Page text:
Annual Parade of Nations celebrates diversity of Keweenaw


Representation for India shown during Parade of Nations Photograph and colorization by Tim Peters

Thomas Draper

The 33rd annual Parade of Nations and Multicultural Food Festival was held at 11:00 A.M. on Saturday, Sept. 17. The parade started at the Quincy Green in Hancock and continued through downtown Houghton and ended at the Dee Stadium where the Multicultural Food Festival was held. The two events serve to showcase the culture and countries represented in the Keweenaw.  


The parade and food festival combined represented nearly 50 countries and 8 student organizations.  The student organizations represented include the Nepalese Student Organization, Muslim Student  Associations, Indian Students Association, Iranian Community, African Student Organization, Society of  Asian Scientists and Engineers, and Bangladeshi Student Organization. 


Each of these organizations prepared traditional dishes from their respective cultures and sold them at the food festival. The funds raised from this event went back to each student organization for the use of funding future events.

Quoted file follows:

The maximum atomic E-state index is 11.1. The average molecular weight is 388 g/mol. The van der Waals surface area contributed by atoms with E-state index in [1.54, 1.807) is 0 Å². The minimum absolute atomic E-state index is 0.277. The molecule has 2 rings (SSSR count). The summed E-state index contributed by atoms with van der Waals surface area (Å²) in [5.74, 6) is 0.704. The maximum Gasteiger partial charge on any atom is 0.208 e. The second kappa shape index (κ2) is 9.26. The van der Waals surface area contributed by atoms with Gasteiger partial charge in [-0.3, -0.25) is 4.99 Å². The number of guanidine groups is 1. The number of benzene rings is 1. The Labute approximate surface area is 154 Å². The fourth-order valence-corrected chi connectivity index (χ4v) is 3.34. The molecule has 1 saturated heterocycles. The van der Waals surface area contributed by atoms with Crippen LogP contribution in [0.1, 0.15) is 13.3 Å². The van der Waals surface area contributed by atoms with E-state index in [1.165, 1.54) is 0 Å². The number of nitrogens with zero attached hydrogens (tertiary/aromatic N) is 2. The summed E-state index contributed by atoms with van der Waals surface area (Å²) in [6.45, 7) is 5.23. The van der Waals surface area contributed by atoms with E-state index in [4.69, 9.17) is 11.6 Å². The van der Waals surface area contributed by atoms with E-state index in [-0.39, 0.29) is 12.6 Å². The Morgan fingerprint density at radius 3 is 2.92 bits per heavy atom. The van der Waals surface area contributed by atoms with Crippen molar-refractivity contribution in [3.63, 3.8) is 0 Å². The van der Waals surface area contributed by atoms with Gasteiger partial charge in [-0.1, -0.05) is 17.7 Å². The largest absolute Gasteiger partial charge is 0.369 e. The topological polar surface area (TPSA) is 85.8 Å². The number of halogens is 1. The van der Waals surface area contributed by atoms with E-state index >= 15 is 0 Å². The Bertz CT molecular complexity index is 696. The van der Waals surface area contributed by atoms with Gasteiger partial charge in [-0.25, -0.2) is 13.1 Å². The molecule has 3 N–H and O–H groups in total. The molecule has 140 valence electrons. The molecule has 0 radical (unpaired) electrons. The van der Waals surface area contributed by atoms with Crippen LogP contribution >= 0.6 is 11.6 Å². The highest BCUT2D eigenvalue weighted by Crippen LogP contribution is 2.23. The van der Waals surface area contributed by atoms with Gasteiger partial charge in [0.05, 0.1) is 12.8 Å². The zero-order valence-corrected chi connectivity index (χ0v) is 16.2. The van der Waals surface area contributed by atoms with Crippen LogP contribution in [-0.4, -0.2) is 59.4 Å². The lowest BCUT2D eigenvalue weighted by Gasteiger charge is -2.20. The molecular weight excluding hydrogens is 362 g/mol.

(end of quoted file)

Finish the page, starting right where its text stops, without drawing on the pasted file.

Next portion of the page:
Sagnik Maity, a student worker for the Parade of Nations committee, mentioned that “there were over 1000 local participants” that came to support the festivities. The committee printed 1000 menus for the  food festival and according to Maity “all of them were gone.” 


The events are funded by the sale of event T-shirts. The design of the T-shirt was left to a community design competition that encompassed the theme of this year’s event: The World is One. The competition was won by Chiara Rapacci, a 17-year-old junior at Baraga High School. Rapacci is an Italian exchange student sponsored by the International Cultural Exchange Services (ICES).  


There was also a multiculturalism essay contest for the event. The essay was open to high school seniors that planned to attend Michigan Tech. The prompt asked two questions; What does multiculturalism mean to you and why does it matter to you, to your community, to our country, to the world? The winner of the competition was Baraga High School’s Aidan Holley, 18. Holley wrote, “If both groups put  multiculturalism into effect for Baraga, it would create a more welcoming environment for either group  to be more open to each other, spreading even more culture to each other without the worries of being  slandered.”  


Maity also mentioned, “these events promote a sense of harmony and community amongst the local  community.” He also explained how the Multicultural Dance did not occur this year. The dance has not been held since 2019 because of the uncertainty of the global pandemic. He hopes that this event can return in the coming years. This was the first-year return of the Multicultural Food Festival, however,  since the pandemic. The only restriction that differed from previous years was that the food was taken out only.